Aircraft can't land safely due to interference with upcoming 5G C-band broadband service

Expect flight delays and diversions, US Federal Aviation Administation warns


The new 5G C-band wireless broadband service expected to rollout on 5 January 2022 in the US will disrupt local radio signals and make it difficult for airplanes to land safely in harsh weather conditions, according to the Federal Aviation Administration.

Pilots rely on radio altimeter readings to figure out when and where an aircraft should carry out a series of operations to prepare for touchdown. But the upcoming 5G C-band service beaming from cell towers threatens to interfere with these signals, the FAA warned in two reports.

Flights may have to be delayed or restricted at certain airports as the new broadband service comes into effect next year. The change could affect some 6,834 airplanes and 1,828 helicopters. The cost to operators is expected to be $580,890.

“Radio altimeters cannot be relied upon to perform their intended function if they experience interference from wireless broadband operations in the 3.7-3.98 GHz frequency band (5G C-Band),” the aviation regulator said in one document [PDF].

“[It will require] revising the limitations section of the existing airplane/aircraft flight manual to incorporate limitations prohibiting certain operations requiring radio altimeter data when in the presence of 5G C-Band interference.” It’s likely that airports that have or will have C-band base stations will be affected.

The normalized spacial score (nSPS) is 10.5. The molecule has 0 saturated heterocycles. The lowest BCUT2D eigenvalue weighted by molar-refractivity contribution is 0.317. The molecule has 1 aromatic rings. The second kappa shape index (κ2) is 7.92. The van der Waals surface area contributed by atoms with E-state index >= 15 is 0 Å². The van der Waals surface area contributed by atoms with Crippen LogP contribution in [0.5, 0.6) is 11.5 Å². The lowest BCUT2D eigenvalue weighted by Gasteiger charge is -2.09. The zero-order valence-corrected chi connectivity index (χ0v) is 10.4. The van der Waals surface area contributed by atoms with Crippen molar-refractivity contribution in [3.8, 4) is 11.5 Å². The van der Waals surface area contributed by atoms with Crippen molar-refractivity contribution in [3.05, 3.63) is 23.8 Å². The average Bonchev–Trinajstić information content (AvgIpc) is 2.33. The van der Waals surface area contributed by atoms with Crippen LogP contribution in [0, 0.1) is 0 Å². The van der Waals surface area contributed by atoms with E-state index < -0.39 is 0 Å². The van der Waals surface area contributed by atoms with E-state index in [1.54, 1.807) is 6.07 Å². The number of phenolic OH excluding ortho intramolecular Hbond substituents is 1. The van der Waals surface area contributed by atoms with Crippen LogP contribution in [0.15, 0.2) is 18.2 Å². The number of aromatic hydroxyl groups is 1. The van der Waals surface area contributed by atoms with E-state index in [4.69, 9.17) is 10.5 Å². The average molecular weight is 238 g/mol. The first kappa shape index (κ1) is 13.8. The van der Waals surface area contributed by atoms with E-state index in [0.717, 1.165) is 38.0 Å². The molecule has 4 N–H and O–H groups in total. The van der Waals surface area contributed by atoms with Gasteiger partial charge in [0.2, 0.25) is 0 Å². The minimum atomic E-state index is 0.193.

Rollout for AT&T so-called 5G+ technology and Verizon’s 5G Ultra Wideband platform has been slow. Both network carriers have agreed to delay deployment to give the FAA more time to deal with safety issues. The services were initially due to be up and running this month.

“Although the FAA has determined the operations immediately at risk are those requiring a radio altimeter to land in low visibility conditions, a wide range of other automated safety systems rely on radio altimeter data,” the FAA added. “Harmful interference to the radio altimeter could cause these systems to operate in an unexpected way.”

Flights to some destinations may not be available at certain times, depending on the weather, or they may be diverted more frequently. It’s unclear what changes the FAA will make yet; officials are still discussing the matter with the Federal Communications Commission as well as telcos, aerospace, and airline companies.

“The FAA believes the expansion of 5G and aviation will safely co-exist,” it said in a statement.

“The FAA is working closely with the Federal Communications Commission and wireless companies, and has made progress toward safely implementing the 5G expansion. We are confident with ongoing collaboration we will reach this shared goal.” ®

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